Medications for Diabetes:
Types of Insulin |
Oral Medications |
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Very Fast acting - The fastest acting insulins are called lispro
(Humalog)and insulin aspart (Novolog). They should be injected under the skin within 15
minutes before you eat. You have to remember to eat within 15 minutes after you take a shot.
These insulins start working in five to 15 minutes and lower your blood sugar most in 45 to
90 minutes. It finishes working in three to four hours. With regular insulin you have to
wait 30 to 45 minutes before eating. Many people like using lispro because it's easier to
coordinate eating with this type of insulin.
Medications for Diabetes - Types of Insulin
Fast acting - The fast acting insulin is called regular insulin. It
lowers blood sugar most in 2 to 5 hours and finishes its work in 5 to 8 hours.
Intermediate acting - NPH (N) or Lente (L) insulin starts working
in one to three hours, lowers your blood sugar most in six to 12 hours and finishes
working in 20 to 24 hours.
There may be advantages of using insulin mixtures and these
should be discussed with your doctor.
Which Insulin is Right for Me?
Most people who use insulin inject it with a needle and syringe, but there are several
other devices that are available. These include:
People don't respond to individual types of insulin the same way. So, working
with your doctor, you have to find the right insulin or combination that works for you.
Your insulin choice should dovetail with your eating and exercise patterns, so it's
important for you to plan your insulin intake with your doctor or diabetes educator.
Where should you inject?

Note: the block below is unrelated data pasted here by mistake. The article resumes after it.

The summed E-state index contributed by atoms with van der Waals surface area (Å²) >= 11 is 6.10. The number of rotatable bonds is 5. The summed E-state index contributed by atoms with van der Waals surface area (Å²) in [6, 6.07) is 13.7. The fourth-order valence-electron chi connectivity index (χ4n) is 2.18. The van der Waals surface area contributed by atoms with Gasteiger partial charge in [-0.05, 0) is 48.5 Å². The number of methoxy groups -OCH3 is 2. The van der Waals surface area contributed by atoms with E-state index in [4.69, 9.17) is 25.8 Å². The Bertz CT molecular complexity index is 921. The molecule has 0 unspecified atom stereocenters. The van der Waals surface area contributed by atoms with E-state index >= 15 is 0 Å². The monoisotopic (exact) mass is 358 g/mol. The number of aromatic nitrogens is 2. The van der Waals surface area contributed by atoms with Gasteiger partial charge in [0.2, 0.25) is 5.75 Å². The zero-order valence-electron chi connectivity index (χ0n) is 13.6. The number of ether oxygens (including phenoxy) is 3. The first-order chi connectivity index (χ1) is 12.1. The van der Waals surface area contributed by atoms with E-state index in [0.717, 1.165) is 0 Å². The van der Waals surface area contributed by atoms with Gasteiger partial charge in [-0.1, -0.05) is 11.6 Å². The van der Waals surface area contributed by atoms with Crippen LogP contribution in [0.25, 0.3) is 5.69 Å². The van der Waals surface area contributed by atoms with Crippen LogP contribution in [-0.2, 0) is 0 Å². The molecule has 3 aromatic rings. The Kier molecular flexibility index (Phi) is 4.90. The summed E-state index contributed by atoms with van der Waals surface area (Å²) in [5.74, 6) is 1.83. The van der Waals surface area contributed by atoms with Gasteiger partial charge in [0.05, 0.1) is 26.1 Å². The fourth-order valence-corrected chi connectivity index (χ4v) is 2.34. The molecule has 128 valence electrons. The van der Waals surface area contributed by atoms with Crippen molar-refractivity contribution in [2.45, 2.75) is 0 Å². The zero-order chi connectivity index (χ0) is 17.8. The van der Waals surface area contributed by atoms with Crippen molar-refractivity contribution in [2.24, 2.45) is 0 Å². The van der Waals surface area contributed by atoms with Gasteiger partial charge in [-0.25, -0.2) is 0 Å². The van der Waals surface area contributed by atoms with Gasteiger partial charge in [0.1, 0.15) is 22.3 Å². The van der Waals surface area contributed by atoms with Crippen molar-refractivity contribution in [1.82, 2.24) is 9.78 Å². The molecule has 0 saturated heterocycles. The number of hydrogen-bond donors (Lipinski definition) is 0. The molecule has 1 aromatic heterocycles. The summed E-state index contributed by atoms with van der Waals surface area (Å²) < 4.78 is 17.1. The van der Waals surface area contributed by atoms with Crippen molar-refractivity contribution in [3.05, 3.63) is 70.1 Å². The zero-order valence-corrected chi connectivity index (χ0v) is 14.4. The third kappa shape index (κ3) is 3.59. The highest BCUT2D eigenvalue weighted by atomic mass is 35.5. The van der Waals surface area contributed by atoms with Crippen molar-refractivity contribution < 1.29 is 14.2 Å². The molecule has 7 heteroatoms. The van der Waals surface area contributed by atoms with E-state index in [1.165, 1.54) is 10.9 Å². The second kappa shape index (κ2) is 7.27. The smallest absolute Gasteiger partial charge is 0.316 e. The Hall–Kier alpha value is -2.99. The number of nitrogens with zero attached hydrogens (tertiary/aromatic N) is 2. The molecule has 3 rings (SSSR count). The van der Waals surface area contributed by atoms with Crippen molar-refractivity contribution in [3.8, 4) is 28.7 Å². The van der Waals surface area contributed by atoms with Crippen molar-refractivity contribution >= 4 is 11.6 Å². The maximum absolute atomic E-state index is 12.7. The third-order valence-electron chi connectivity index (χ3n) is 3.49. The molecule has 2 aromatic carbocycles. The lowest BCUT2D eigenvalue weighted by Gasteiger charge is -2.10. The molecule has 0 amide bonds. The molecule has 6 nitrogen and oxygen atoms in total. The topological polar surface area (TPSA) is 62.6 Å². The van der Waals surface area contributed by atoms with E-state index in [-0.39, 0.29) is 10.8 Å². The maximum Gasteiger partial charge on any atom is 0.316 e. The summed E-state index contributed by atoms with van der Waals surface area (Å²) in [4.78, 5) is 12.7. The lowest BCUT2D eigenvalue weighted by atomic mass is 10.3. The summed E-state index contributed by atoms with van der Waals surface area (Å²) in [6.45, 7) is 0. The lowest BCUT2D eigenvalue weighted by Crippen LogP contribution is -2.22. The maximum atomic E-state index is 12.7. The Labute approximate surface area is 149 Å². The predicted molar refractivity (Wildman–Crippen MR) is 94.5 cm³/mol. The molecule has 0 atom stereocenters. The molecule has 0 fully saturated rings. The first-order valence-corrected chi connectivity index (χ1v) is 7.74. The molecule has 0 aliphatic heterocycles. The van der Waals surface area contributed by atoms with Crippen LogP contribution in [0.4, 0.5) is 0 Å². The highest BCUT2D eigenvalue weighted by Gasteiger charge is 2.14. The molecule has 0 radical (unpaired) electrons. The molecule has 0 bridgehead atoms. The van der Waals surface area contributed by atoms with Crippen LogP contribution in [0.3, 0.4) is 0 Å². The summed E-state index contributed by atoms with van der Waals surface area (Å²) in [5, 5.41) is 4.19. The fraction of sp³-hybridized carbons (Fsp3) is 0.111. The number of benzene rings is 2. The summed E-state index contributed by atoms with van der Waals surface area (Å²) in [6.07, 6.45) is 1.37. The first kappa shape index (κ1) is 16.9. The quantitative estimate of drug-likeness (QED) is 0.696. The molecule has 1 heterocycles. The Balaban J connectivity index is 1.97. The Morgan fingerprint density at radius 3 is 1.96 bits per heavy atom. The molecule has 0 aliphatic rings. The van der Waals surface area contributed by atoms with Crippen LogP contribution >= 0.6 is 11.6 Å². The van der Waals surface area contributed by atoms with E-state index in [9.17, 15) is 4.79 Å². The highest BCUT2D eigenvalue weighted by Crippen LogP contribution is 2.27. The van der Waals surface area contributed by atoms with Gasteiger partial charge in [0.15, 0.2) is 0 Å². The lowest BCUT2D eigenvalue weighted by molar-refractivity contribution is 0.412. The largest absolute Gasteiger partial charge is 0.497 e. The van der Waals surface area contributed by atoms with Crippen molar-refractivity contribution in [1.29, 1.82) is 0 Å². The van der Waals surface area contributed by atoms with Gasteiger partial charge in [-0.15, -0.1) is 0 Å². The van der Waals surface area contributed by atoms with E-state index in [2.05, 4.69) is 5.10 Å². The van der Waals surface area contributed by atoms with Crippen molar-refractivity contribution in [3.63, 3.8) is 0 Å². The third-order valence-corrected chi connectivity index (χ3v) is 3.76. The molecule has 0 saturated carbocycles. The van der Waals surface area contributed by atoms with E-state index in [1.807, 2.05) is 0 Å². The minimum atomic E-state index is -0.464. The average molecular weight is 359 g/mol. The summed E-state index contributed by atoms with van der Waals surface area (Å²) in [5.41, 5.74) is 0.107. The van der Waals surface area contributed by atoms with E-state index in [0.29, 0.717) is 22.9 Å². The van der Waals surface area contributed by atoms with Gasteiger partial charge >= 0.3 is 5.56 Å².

- Insulin pens - These are handy if you want the
convenience of carrying insulin with you in a discreet way. An insulin pen looks
like a cartridge pen. Some pens use replaceable cartridges of insulin and other
models are disposable. The tip of the pen has a fine, short needle. Users turn a
dial to select the desired dose of insulin and press a plunger on the end to
deliver the insulin.
Insulin pens selection
- Insulin jet injectors - These send a fine spray of insulin through the skin by a
high-pressure air mechanism instead of needles. These are great for people who
fear needles, but they're expensive and you have to boil and sterilize the
Insulin jet injectors selection
- External insulin pumps - These connect to narrow, flexible plastic tubing that ends
with a needle inserted just under the skin near the abdomen. The insulin pump is about the
size of a deck of cards, weighs about 3 ounces, and can be worn on a belt or in a pocket.
Users set the pump to give a steady trickle or 'basal' amount of insulin continuously
throughout the day. Most pumps have the option for setting several rates. Pumps release
bolus doses of insulin (this means several doses at a time) at meals and at times when
blood sugar is too high based on the user's programming. If you use an insulin pump,
it's really important to monitor your blood sugar frequently so you can determine the
right dose and also to be sure that the insulin is being delivered. These pumps can be
expensive to buy and maintain.
Insulin pumps selection
You can inject insulin into several places on your body. Insulin injected near
the stomach works fastest. Insulin injected into the thigh works slowest and a shot in
the arm works at medium speed.
Ask your doctor or
diabetes educator how and where to inject insulin properly.
|These are good places to give yourself insulin shots.
How to store it
- If you use a whole bottle of insulin within
30 days, keep that bottle of insulin at room temperature. On the label write the date that
is 30 days away. That date is when you should throw out the bottle with any insulin left
- If you don't use a whole bottle within thirty days then you should store it in the
refrigerator all of the time.
- If insulin gets too hot or too cold, it doesn't work right. So, don't keep insulin
in the freezer or in the glove compartment of your car during warm weather.
- Keep at least one extra bottle of insulin around your house. Store extra insulin
in the refrigerator.
Additional information on insulin